Although I graduated university with a pharmacy degree and worked as a pharmacist for 10 years in the UK, a move to the US gave me the opportunity to move in a direction that I had been embracing for a couple of years – away from the ‘Band-Aid’ version of health using pharmaceuticals to ‘fix’ things, and towards a more holistic version of wellness which involved taking responsibility for one’s health and well-being by making the right choices with regards to nutrition and lifestyle. A business that embraced this philosophy was Neal’s Yard Remedies (NYR) – a modern apothecary and a global leader in natural and organic skincare. I worked with the company to open the first US franchise, offering organic skincare together with herbal teas, essential oils, homeopathic remedies and flower essences. I obtained a diploma in homeopathic pharmacy and for the past 25 years have been a proud representative for NYR, sharing their mission of educating consumers and creating natural, organic beauty products that are efficacious, in a way that cares for people and our planet.
MY CONNECTION WITH LEXIE SHABEL
I met Lexi Shabel, founder of Breast Wishes Fund (BWF), at a women’s health event in Albuquerque, several years ago. She was drawn to the company and our products, and we had a great conversation about her organization, and her mission of education and being a resource for those looking to evaluate all their options after a cancer diagnosis. Over the months we became good friends, enjoying long walks and positive discussions about health and the world at her beautiful property just north of Santa Fe. I joined the board of Breast Wishes Fund and together with the other board members worked on ways to share information about BWF, raise funds, and continue the educational reach-out efforts.
Lexi was extremely knowledgeable about the problems with ingredients in personal care and after due diligence and extensive research, she decided to offer our products as a resource for the clients she counseled and we set up a partnership on her website. I was devastated when Lexi lost her struggle with breast cancer. Her tireless searching and questioning, not taking ‘no’ for an answer, and commitment to partnering with an amazing advisory board of practitioners made a difference and offered hope and a positive force for many people. Her journey and experiences, which she openly shared, inspired and encouraged women faced with the same diagnosis.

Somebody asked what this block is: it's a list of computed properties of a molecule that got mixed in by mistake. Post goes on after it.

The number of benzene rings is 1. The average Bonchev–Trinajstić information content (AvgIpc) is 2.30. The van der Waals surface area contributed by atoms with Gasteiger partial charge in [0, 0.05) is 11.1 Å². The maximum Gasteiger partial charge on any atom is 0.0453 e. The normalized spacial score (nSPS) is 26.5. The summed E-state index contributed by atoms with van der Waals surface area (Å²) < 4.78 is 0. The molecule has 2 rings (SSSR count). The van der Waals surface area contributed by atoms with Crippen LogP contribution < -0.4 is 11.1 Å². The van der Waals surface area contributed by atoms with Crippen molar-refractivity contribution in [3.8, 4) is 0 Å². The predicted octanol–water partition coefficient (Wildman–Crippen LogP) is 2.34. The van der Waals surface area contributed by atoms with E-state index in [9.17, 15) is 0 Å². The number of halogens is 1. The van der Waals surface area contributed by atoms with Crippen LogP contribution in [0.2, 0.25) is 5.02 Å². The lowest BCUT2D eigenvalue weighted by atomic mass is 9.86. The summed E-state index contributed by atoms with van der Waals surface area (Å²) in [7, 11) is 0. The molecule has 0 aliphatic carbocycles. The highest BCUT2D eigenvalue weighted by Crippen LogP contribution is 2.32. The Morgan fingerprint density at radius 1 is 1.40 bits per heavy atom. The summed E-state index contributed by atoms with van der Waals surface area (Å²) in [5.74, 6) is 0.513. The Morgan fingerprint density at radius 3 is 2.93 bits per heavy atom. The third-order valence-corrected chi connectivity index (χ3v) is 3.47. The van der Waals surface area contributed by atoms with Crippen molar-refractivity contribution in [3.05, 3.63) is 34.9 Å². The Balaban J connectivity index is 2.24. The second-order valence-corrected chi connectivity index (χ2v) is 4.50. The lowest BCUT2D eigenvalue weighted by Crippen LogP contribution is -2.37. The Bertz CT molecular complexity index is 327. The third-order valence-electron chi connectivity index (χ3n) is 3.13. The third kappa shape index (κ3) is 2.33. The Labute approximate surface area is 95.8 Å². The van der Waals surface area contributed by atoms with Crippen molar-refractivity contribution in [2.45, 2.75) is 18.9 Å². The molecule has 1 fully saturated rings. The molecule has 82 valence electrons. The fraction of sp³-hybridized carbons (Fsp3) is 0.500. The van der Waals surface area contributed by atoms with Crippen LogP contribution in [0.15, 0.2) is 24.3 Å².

Her focus was always on education, wellness, and prevention which is also BeatCancer’s approach, and when the two organizations combined it was wonderful to see a true alignment of mission and vision: I am sure Lexi would be delighted that BWF has found such a natural new home.
PERSONAL CARE PRODUCTS AND CANCER
Many studies(1) have shown that the link between environmental factors and cancer vastly outweighs any genetic component, so our exposure to environmental toxins, pollution, an unhealthy diet, smoking, and so on plays a big part in the development of this disease. Although our ability to minimize exposure to some of these factors is limited by government regulation (pesticides, pollution, water quality), others such as diet and smoking are within our power. Skincare is an increasingly important consideration as a source of noxious substances that can impact our health, especially here in the US where the market is unregulated and there is very little oversight of ingredients.
At a time when those facing a cancer diagnosis can feel out of control and powerless, the opportunity to make a positive and well-informed decision about options open to them is very empowering. It can be challenging to make a real impact on some of the environmental toxins we are exposed to – much of which relates to where we live, however choosing good, organic nutrition, supportive therapies such as bodywork, counseling and energy healing, and healthy personal care products can feel very positive.
The US personal care market is today valued at more than $17 billion with more than 115 million shoppers – the natural and organic skincare segment alone is valued at $5 billion.
With increasing awareness regarding the harmful effects of some ingredients commonly used in skincare and personal care, consumers are being encouraged to choose natural products, however the lack of regulation makes this challenging. With words like ’natural’ and ‘organic’ being used as marketing descriptions, labels with botanical imagery suggesting purity, together with a lack of ingredient transparency (many manufacturers just list ‘key’ ingredients) selecting a safe and healthy product can feel overwhelming.
The federal government heavily regulates food, drugs and even pesticides but personal care products aren’t subject to the same level of government oversight and unfortunately most shoppers are unaware of this glaring omission.
The FDA does not require safety testing of ingredients in personal care products before they are used:
- The federal law designed to ensure that personal care products are safe has remained largely unchanged since 1938.